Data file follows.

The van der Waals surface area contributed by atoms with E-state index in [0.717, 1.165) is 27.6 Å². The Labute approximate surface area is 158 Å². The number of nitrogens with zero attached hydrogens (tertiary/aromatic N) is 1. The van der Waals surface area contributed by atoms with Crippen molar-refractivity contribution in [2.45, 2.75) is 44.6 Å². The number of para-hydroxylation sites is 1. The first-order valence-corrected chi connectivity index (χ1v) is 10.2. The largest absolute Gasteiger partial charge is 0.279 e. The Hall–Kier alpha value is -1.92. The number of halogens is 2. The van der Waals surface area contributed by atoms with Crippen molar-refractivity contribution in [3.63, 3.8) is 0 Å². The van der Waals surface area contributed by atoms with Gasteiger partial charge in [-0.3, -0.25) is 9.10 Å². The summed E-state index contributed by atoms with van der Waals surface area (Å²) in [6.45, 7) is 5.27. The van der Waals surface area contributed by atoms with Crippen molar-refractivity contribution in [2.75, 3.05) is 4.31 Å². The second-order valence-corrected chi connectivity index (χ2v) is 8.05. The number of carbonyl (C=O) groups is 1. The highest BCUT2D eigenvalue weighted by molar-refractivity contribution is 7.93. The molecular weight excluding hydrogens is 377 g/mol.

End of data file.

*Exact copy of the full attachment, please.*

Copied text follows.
The van der Waals surface area contributed by atoms with E-state index in [0.717, 1.165) is 27.6 Å². The Labute approximate surface area is 158 Å². The number of nitrogens with zero attached hydrogens (tertiary/aromatic N) is 1. The van der Waals surface area contributed by atoms with Crippen molar-refractivity contribution in [2.45, 2.75) is 44.6 Å². The number of para-hydroxylation sites is 1. The first-order valence-corrected chi connectivity index (χ1v) is 10.2. The largest absolute Gasteiger partial charge is 0.279 e. The Hall–Kier alpha value is -1.92. The number of halogens is 2. The van der Waals surface area contributed by atoms with Crippen molar-refractivity contribution in [3.63, 3.8) is 0 Å². The van der Waals surface area contributed by atoms with Gasteiger partial charge in [-0.3, -0.25) is 9.10 Å². The summed E-state index contributed by atoms with van der Waals surface area (Å²) in [6.45, 7) is 5.27. The van der Waals surface area contributed by atoms with Crippen molar-refractivity contribution in [2.75, 3.05) is 4.31 Å². The second-order valence-corrected chi connectivity index (χ2v) is 8.05. The number of carbonyl (C=O) groups is 1. The highest BCUT2D eigenvalue weighted by molar-refractivity contribution is 7.93. The molecular weight excluding hydrogens is 377 g/mol.